Suppose that \((\lambda , x_i)=(\lambda _2, x_1)\). Then \(F=x_1^3+x_0f_2(x_2,x_3)\) and \(H=x_1\). After a change of variables involving only \(x_2\) and \(x_3\) we may assume that \(F=x_1^3+x_0x_2x_3\). We can do similar changes of variables in the rest of the cases and end up with F and H not depending on any parameters. Observe that since (SD) is strictly t-semistable, the stabilizer subgroup of (SD), namely \(G_{(S,D)}\subset \mathrm {SL}(4,\mathbb C)\) is infinite (see [6, Remark 8.1 (5)]). In particular there is a \({\mathbb {C}}^*\)-action on (SD). Lemma 21 classifies the singularities of (SD) uniquely according to their equations. For each \(t\in (0,1)\), the proof of Theorem 3 follows once we recall the classification of plane cubic curves according to their isolated singularities (see Table 3).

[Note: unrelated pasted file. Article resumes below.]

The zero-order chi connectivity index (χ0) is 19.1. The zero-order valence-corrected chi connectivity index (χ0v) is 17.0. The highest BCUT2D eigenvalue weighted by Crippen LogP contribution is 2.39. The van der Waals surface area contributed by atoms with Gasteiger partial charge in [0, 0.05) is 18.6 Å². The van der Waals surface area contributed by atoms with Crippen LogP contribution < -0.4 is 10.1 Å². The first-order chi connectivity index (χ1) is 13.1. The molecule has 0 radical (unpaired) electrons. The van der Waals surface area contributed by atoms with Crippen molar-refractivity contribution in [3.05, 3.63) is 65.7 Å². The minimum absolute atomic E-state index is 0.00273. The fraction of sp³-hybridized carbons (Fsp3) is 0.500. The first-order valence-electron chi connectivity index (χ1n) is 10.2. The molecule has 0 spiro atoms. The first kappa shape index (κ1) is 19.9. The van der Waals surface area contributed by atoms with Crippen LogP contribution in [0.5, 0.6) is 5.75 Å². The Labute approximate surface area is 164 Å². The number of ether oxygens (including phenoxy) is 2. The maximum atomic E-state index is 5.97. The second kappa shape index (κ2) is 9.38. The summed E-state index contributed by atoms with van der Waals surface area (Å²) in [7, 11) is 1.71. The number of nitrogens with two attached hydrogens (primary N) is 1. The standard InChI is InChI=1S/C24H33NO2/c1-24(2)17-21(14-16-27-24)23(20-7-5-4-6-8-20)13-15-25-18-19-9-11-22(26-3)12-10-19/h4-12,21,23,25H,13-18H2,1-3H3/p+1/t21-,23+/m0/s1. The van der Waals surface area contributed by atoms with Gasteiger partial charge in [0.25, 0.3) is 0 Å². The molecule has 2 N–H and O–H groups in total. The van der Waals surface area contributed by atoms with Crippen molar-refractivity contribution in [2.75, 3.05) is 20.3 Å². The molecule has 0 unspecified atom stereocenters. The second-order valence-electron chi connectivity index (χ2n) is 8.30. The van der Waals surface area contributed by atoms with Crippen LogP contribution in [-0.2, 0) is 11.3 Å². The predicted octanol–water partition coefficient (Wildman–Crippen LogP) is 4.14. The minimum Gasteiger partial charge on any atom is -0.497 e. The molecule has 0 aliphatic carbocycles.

Notes

Acknowledgements

We thank Radu Laza and Cristiano Spotti for useful discussions. We thank an anonymous referee for many suggestions which have improved the presentation considerably.

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Authors and Affiliations

  1. 1.Department of MathematicsWashington University in St. LouisSt. LouisUSA
  2. 2.Department of Mathematical SciencesUniversity of BathBathUK